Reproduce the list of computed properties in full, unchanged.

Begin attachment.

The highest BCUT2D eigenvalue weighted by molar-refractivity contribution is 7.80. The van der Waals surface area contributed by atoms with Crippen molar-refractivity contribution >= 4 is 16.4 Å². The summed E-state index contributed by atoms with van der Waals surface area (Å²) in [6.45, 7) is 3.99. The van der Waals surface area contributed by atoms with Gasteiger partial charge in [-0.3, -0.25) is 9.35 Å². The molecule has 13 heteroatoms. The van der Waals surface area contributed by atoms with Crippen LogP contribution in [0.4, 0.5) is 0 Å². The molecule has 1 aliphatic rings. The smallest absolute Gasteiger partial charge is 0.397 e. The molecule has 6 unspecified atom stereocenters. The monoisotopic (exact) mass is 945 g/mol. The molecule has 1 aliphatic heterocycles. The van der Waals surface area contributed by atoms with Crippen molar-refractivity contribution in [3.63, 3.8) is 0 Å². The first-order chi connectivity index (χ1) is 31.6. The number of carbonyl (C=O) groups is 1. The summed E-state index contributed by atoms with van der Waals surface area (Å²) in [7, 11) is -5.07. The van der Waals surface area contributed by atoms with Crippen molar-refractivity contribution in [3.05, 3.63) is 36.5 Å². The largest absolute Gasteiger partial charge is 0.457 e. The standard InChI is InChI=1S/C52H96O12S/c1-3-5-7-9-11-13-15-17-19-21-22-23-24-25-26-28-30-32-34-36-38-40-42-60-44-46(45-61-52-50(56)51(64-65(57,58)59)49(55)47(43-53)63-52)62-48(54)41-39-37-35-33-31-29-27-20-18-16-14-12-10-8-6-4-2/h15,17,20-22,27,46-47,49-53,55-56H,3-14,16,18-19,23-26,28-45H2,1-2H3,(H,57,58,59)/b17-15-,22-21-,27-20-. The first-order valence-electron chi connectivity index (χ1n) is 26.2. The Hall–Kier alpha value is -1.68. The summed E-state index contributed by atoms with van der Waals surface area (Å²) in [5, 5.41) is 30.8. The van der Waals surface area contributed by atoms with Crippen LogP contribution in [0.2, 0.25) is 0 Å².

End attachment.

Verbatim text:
The highest BCUT2D eigenvalue weighted by molar-refractivity contribution is 7.80. The van der Waals surface area contributed by atoms with Crippen molar-refractivity contribution >= 4 is 16.4 Å². The summed E-state index contributed by atoms with van der Waals surface area (Å²) in [6.45, 7) is 3.99. The van der Waals surface area contributed by atoms with Gasteiger partial charge in [-0.3, -0.25) is 9.35 Å². The molecule has 13 heteroatoms. The van der Waals surface area contributed by atoms with Crippen LogP contribution in [0.4, 0.5) is 0 Å². The molecule has 1 aliphatic rings. The smallest absolute Gasteiger partial charge is 0.397 e. The molecule has 6 unspecified atom stereocenters. The monoisotopic (exact) mass is 945 g/mol. The molecule has 1 aliphatic heterocycles. The van der Waals surface area contributed by atoms with Crippen molar-refractivity contribution in [3.63, 3.8) is 0 Å². The first-order chi connectivity index (χ1) is 31.6. The number of carbonyl (C=O) groups is 1. The summed E-state index contributed by atoms with van der Waals surface area (Å²) in [7, 11) is -5.07. The van der Waals surface area contributed by atoms with Crippen molar-refractivity contribution in [3.05, 3.63) is 36.5 Å². The largest absolute Gasteiger partial charge is 0.457 e. The standard InChI is InChI=1S/C52H96O12S/c1-3-5-7-9-11-13-15-17-19-21-22-23-24-25-26-28-30-32-34-36-38-40-42-60-44-46(45-61-52-50(56)51(64-65(57,58)59)49(55)47(43-53)63-52)62-48(54)41-39-37-35-33-31-29-27-20-18-16-14-12-10-8-6-4-2/h15,17,20-22,27,46-47,49-53,55-56H,3-14,16,18-19,23-26,28-45H2,1-2H3,(H,57,58,59)/b17-15-,22-21-,27-20-. The first-order valence-electron chi connectivity index (χ1n) is 26.2. The Hall–Kier alpha value is -1.68. The summed E-state index contributed by atoms with van der Waals surface area (Å²) in [5, 5.41) is 30.8. The van der Waals surface area contributed by atoms with Crippen LogP contribution in [0.2, 0.25) is 0 Å².